Neuroscientists at Berkeley, University of California, last year posted a video on YouTube, revealing the results of years of research. The video documented experiments in which they had scanned the brain activity of various subjects engaged in watching short films. They then endeavoured to translate this data into film by matching the subjects’ brain processes to a bank of thousands of hours of YouTube clips, providing a rough visual representation of brain activity. The attempt to capture on film the workings of the mind shows these Californian neuroscientists to have in common with modern cinema the desire to get inside people’s heads. Something about the moving picture is magic, as Mark Cousins, the renowned film critic, states in Channel Four’s The Story of Film; “At the end of the 1800s, a new art form flickered in to life. It looked like our dreams.”
Think of the famous moment in Fight Club, in which Brad Pitt’s character is revealed to have never existed at all, or the subtler instance in Shane Meadow’s Dead Man’s Shoes, in which the disabled brother turns out to have hung himself. Although for most viewers these moments are when any genuine artistic credibility evaporates, they demonstrate the use of a now-formulaic narrative tool; the Hollywood equivalent of waking us up from the story to say it was all a dream. Yet it points to something more important than narrative: it suggests that questioning and disturbing the reality of the cinematic world plays on the mind of any writer or director. Nevertheless, as Ben Wheatley, writer and director of last year’s cult British horror film Kill List, explains, one should be wary of the cliché formula this tends to entail: “you don’t want to end up with someone saying ‘oh, it was all a dream,’ which is the end game of a lot of those kinds of movies.”
Kill List, which travels from generic kitchen-sink realism to psychedelic terror, refuses to wake us up. The film’s claustrophobic, nauseating final half hour rattles to a shrieking climax – ritual killing, a mass of wicker-covered faces and naked bodies, the pained bewilderment of its bleary-eyed protagonist – and eventually, black out. It is a deeply uncomfortable film, reflecting Wheatley’s view that, “manipulating people into heightened states of hysteria is in the bones of cinema.” Like Dead Man’s Shoes and Fight Club, we have been lulled into believing a gritty realism that we slowly come to doubt. Wheatley is keen to emphasise the ambiguity of the film. For him, the most interesting question for the viewer is whether to take the plot literally. This is certainly possible, but, nevertheless, that doubt always remains. What if you take another reading of it? What if, he suggests, “at certain points in the film it just stops and becomes a hallucination of the main character? Or is it all a hallucination?” As Wheatley argues, the great mistake people make when watching his film is that they “get really angry because it doesn’t ever sum itself up”. For Wheatley, this is precisely the point, the very realism of the film: “I don’t think life sums itself up.” Thus, he explains, “the film in a way is a look at those realities, and in that tension between the reality of film and the reality of life.”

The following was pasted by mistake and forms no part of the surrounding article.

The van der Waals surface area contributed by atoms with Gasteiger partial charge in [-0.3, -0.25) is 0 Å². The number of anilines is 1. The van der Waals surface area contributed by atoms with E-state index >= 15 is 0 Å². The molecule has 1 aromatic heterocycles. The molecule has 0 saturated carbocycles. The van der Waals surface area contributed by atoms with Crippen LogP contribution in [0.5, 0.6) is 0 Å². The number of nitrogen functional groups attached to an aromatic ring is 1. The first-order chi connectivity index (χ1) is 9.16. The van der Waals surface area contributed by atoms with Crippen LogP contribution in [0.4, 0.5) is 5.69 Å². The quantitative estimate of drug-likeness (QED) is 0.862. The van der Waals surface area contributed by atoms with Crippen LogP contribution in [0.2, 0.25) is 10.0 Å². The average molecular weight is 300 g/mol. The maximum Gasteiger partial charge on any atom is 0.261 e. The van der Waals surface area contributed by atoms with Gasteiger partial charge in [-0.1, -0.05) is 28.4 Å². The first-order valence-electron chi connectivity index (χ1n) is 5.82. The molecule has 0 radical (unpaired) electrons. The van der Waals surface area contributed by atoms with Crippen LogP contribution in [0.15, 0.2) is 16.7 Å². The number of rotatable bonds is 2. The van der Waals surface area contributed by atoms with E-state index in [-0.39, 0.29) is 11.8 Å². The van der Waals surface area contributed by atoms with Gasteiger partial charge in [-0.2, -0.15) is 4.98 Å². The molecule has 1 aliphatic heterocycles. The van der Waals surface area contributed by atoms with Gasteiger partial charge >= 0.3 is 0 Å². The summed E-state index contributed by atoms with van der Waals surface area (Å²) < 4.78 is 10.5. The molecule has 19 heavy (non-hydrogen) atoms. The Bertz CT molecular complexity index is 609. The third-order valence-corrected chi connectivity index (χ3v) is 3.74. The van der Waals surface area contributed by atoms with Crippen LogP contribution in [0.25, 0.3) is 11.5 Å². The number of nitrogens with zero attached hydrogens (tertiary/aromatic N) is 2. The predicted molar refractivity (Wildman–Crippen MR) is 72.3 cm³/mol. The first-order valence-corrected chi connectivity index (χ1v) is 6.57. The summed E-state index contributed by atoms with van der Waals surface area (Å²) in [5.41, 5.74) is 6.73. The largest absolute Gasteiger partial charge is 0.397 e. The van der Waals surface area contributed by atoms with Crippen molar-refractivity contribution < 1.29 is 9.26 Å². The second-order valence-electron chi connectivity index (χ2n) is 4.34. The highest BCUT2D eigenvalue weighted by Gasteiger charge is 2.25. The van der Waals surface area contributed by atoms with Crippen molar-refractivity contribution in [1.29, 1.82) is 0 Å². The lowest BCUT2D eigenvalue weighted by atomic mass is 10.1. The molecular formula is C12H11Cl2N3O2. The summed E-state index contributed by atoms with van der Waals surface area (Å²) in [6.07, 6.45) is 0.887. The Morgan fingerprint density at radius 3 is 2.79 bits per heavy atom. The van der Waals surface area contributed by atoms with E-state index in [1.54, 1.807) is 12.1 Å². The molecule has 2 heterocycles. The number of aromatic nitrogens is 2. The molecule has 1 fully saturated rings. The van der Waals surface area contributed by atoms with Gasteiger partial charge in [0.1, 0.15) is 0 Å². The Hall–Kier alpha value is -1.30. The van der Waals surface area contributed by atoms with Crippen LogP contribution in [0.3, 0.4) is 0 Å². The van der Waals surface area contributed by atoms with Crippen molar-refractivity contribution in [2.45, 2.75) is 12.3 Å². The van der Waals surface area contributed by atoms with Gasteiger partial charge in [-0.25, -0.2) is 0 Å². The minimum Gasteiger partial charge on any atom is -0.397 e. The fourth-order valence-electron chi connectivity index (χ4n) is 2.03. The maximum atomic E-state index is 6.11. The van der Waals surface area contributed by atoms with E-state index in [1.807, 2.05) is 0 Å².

From Charlie Kaufman’s journey into Jim Carey’s memories in Eternal Sunshine of the Spotless Mind, to DiCaprio’s travels through layers of dream world in Chris Nolan’s Inception, films ‘set within the mind’ are increasingly popular. The tropes of the ‘is-this-all-a-dream?’ film are now formulaic, ever since The Matrix’s reality-doubting, red pill/blue pill ultimatum. As a result it becomes hard to define what precisely constitutes being ‘set in the mind’ – particularly given cinema’s natural tendency to align itself with real experience (just think of the point-of-view shot in everything from Being John Malkovich to Peep Show). In fact, the films that most explicitly put you in a dream world, like Inception and Vanilla Sky, are perhaps ultimately the least interesting, as they attempt to structure themselves around a philosophically fascinating reality-doubt as a kind of free-pass to artistic merit.